Caesar Dies

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Wildside Press, Nov 1, 2005 - Fiction - 148 pages
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Set during the reign of the Emperor Commodus, here is Talbot Mundy's tale of palace intrigue, the brutalities and debaucheries of Rome, and a man who would make himself ruler of the civilized world! Features an introduction by scholar Darrell Schweitzer.

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About the author (2005)

Talbot Mundy (born William Lancaster Gribbon) (April 23, 1879 - August 5, 1940) was an English writer. He also wrote under the pseudonym Walter Galt. Born in London, at age 16 he ran away from home and began an odyssey in India, Africa, and other parts of the Near and Far East. By age 29, he had begun using the name Talbot Mundy, and a year later arrived in the United States, starting his writing career in 1911. His novel King of the Khyber Rifles is set in India under British Occupation. The long buildup to the introduction to Yasmini and the scenes among the outlaws in the Khinjan Caves clearly influenced fantasy writers Robert E. Howard and Leigh Brackett. His related Jim Grim series, which has mystical overtones and part of which is available over the web from theosophical sites, ran in Adventure magazine before book publication. Mundy was associated with Theosophy's movement and helped popularize the legend of the Nine Unknown Men in the West. He wrote many other books and stories, including Hira Singh and a number of stories about Tros of Samothrace, a Greek freedom fighter who aided Britons and Druids in their fight against Julius Caesar.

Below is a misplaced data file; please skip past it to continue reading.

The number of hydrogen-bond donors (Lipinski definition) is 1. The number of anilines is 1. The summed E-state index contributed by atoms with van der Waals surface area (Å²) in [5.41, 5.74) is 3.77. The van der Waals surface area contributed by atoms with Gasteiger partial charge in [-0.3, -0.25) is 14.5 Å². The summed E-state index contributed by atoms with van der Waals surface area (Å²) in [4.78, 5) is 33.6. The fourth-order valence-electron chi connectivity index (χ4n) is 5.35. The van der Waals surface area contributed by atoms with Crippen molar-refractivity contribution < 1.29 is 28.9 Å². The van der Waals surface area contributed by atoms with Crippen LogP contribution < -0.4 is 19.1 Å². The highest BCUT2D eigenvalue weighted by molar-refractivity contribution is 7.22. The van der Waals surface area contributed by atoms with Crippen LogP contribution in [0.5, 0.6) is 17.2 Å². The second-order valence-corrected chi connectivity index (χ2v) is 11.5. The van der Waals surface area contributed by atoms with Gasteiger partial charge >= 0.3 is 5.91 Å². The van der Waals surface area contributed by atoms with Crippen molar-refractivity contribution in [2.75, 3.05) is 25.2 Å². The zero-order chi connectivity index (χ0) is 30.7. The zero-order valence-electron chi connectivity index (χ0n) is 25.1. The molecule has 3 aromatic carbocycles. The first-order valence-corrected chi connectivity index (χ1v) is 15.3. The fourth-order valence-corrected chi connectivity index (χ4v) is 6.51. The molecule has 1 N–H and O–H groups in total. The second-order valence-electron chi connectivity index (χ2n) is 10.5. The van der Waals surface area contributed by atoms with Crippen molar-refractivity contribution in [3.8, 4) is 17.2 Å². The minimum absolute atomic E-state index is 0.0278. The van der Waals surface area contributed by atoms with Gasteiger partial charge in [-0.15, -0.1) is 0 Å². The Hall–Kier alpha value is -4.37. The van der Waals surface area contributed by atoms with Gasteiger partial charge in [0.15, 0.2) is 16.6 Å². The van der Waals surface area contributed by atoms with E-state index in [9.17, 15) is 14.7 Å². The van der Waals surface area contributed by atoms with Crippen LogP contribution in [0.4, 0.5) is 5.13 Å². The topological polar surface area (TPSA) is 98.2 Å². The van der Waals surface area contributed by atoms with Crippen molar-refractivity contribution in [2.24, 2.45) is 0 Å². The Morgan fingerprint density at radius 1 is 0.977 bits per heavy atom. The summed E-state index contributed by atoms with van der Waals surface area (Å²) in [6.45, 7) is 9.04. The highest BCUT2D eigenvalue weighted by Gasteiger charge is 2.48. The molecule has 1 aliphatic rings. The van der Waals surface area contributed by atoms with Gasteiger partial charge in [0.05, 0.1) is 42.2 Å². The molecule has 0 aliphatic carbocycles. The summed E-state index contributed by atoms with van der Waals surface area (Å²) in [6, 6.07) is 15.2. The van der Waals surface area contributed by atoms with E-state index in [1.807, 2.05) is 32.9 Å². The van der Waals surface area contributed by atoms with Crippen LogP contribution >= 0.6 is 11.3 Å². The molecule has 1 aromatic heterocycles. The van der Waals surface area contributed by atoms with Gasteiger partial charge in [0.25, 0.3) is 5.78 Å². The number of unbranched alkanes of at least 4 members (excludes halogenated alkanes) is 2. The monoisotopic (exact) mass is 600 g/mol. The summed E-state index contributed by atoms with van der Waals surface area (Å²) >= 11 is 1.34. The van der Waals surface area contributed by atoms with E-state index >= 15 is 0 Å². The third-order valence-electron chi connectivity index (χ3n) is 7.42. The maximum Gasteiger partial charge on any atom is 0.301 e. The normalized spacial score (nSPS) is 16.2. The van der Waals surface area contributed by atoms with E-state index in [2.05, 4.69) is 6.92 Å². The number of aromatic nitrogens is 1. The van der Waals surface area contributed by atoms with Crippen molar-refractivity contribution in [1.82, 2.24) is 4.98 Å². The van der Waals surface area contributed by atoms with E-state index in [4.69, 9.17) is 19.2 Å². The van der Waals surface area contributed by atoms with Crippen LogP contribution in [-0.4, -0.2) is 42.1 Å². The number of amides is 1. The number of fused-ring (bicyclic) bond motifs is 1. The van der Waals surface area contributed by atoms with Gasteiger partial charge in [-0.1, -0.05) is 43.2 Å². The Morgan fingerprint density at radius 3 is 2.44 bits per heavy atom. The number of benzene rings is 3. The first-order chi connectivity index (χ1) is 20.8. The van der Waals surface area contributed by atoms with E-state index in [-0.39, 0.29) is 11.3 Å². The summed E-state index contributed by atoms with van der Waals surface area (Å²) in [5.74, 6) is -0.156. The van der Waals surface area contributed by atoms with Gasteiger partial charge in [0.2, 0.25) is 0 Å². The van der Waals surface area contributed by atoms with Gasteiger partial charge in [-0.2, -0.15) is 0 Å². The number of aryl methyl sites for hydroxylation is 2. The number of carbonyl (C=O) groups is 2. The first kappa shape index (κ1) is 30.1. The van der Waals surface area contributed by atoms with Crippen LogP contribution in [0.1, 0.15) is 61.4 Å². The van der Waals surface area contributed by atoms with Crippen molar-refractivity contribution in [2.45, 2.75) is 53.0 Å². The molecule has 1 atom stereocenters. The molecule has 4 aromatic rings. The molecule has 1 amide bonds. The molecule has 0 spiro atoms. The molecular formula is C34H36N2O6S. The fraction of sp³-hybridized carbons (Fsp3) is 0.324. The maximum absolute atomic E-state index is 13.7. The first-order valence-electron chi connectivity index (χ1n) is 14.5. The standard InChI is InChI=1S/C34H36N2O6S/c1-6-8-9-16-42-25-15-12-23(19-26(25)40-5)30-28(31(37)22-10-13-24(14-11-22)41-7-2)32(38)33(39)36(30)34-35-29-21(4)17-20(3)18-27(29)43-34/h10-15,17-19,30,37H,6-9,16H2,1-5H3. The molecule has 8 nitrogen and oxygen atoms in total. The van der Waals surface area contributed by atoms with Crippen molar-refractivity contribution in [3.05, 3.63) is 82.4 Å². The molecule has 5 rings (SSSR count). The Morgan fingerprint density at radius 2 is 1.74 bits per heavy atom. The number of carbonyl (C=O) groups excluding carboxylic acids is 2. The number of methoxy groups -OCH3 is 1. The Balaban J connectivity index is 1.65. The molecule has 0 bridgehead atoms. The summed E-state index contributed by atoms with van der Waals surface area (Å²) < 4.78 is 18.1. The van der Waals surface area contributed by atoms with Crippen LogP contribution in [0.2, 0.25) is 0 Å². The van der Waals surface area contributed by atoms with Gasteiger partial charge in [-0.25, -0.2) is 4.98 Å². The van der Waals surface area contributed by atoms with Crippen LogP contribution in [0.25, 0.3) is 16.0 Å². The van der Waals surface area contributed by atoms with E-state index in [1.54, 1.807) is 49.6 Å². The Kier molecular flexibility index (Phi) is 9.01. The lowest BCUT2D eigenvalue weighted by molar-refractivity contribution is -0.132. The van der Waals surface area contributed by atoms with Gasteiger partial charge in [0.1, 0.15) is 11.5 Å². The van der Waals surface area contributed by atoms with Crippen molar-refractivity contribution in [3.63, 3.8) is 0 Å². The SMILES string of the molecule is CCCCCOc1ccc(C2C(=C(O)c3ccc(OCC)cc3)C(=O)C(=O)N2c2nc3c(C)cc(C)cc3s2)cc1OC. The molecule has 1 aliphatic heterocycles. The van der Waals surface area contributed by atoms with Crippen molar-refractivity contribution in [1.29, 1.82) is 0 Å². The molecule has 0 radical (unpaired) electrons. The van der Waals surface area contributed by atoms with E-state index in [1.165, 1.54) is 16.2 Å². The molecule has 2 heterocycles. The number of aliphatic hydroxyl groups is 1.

Author and editor Darrell Schweitzer was born on August 27, 1952. He primarily writes fantasty, horror, and science fiction works, but he also writes literary criticism and edits collections of essays on various writers within his preferred genres. He has published over three hundred short stories. His individual work has been nominated three times for the World Fantasy Award and he received it once as part of the editorial team of Weird Tales.

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